For twenty five years, from 1985 to 2010, South Wales had a music venue that was quite literally known around the world. Newport’s TJs. Local lad Nathan Jennings is now in the process of putting together a film documenting the history of this slice of rock and roll history.
Nathan is currently on the hunt for videos, photographs and stories of the venue. If you have anything to contribute, visit his new website for the project.
It is fair to say, TJs was a bit of a toilet. But that was part of its charm. It seemed to mutate almost every time you went there. It expanded and shrunk, the stage kept moving around the venue and the toilets were like an open cesspit. It had started out with the walls covered in some strange wire and concrete concoction to make it look like you were in a cave. As modification were made bits of the cave were removed but they seemed determined to leave bits of it on the wall. On one occasion I recall watching Citizen Fish whilst there was a huge wheelie bin in the middle of the dancefloor to catch the water that was leaking from upstairs. Whether or not it was rain water or a burst pipe I never got to find out.
But despite the venue being a shithole, it did have a few magic ingredients:
1. John Sicolo: the owner. An ex merchant navy cook who was larger than life and made the place open house to anyone who wanted to put on a gig. Whilst he was no musician, without his generosity and faith in the young guns of Newport, the South Wales and even the UK music scene would look very different today.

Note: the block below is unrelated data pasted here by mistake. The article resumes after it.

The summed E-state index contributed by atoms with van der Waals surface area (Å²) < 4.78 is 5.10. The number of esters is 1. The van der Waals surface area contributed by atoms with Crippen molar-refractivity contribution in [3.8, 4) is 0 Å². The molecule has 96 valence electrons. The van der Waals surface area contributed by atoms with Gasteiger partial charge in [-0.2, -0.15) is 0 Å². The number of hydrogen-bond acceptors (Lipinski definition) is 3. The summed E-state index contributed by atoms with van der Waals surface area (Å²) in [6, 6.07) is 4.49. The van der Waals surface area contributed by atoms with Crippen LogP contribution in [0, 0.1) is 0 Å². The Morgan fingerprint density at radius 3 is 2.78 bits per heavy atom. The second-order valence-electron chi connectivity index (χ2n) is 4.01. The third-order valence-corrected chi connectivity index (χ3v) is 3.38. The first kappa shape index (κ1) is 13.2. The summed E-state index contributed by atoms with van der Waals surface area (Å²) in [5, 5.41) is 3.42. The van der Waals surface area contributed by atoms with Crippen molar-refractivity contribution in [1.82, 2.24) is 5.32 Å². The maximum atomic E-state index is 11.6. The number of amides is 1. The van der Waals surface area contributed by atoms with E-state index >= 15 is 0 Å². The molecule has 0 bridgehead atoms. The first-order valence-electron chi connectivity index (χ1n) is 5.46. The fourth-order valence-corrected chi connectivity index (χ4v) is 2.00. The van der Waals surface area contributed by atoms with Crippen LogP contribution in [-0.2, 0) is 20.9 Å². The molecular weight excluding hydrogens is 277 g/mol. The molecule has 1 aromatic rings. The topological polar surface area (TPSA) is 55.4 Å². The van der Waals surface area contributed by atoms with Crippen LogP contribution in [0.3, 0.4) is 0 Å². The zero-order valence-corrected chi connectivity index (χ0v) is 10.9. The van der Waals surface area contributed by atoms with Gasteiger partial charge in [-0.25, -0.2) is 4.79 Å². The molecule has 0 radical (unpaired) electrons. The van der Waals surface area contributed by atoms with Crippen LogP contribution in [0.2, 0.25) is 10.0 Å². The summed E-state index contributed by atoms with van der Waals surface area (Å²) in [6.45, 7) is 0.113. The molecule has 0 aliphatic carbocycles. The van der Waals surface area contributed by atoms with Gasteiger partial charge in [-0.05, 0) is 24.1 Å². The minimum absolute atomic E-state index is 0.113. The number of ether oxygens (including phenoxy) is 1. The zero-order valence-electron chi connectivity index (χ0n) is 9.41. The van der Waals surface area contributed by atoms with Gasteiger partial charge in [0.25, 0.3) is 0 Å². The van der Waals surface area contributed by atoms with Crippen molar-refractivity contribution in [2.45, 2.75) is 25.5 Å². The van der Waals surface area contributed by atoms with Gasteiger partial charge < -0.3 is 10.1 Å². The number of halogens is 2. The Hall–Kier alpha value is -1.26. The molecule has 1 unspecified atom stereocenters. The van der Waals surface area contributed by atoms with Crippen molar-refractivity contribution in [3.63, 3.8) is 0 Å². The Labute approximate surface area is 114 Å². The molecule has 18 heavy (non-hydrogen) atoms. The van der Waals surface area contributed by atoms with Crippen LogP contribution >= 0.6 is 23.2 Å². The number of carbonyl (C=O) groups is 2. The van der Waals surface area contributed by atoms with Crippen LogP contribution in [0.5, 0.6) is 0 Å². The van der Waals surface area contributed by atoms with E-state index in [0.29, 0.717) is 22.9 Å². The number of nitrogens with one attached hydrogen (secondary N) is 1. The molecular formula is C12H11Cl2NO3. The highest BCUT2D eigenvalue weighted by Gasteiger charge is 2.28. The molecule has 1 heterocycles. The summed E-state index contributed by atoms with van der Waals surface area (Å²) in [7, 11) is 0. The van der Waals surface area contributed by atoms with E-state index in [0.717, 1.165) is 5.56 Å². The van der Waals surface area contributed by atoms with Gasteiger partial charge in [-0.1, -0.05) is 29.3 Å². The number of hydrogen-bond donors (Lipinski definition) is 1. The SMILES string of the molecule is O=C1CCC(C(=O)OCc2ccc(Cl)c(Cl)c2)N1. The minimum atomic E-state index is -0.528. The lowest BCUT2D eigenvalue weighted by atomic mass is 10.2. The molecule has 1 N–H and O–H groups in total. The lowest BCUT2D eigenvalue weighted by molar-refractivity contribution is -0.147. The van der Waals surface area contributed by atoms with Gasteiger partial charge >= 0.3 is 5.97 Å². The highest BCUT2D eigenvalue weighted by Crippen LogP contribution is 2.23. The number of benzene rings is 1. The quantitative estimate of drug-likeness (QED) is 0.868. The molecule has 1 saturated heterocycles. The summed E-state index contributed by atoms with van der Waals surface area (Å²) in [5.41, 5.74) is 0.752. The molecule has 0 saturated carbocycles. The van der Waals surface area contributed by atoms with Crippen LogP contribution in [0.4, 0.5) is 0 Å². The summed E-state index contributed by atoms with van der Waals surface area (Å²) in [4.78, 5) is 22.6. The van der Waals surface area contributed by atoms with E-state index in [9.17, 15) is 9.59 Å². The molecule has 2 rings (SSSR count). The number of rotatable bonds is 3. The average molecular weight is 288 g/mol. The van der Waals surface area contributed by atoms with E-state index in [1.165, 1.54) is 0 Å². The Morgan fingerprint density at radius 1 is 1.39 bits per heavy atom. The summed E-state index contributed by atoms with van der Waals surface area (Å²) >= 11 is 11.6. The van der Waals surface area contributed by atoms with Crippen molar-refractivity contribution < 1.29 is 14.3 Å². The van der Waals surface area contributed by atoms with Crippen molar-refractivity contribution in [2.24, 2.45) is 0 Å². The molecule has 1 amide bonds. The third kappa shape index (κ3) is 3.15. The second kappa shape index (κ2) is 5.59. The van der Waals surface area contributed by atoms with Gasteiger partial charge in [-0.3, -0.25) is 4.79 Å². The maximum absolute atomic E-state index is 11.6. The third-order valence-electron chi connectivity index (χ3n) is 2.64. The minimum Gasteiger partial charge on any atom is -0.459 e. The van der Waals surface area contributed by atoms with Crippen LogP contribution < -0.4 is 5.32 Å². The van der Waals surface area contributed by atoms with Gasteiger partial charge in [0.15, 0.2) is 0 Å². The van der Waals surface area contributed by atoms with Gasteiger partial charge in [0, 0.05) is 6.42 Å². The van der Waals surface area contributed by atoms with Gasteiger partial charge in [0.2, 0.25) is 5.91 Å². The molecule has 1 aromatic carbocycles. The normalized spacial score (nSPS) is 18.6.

2. Bands and promoters: Looking back it is hard to believe now, but the likes of Green Day, Oasis, Fugazi, Offspring, Joe Strummer, The Manic Street Preachers and Primal Scream were regularly turning up in this tiny little club in one of the most unfashionable towns in the country. On top of that local bands such as 60 Foot Dolls, Dub War and Novocaine (to name but three) all cut their teeth there. At one point I the 90s the venue was often jammed with record company A&R men looking to sign the next big thing.
Key to all this were the promoters. Whilst Peppermint Iguana put on a few gigs with the likes of New Model Army, Tofu Love Frogs and PAIN, a very special mention has to go to Cheap Sweaty Fun, the boys that turned TJS from a local live venue to an internationally renowned venue that was an essential stop off for any band on their way to the top.
3. The people of Newport: The Port has always been the poor relation to neighbouring Cardiff. But in some ways, that is what has made Newport what it is – staunchly working class, tough, uncompromising and unpretentious. If a Newport crowd took to a band they would be passionate and enthusiastic, making a TJs moshpit a place few cage fighters would dare to step.
If you have any stories from TJs, why not get in touch with the makers of the film and share your experiences of this unique piece of rock and roll history.
To listen to an interview with Simon Phillips, the man behind Rockaway Records and Cheap Sweaty Fun promotions, listen to our cloud cast from the Peppermint Iguana Radio Show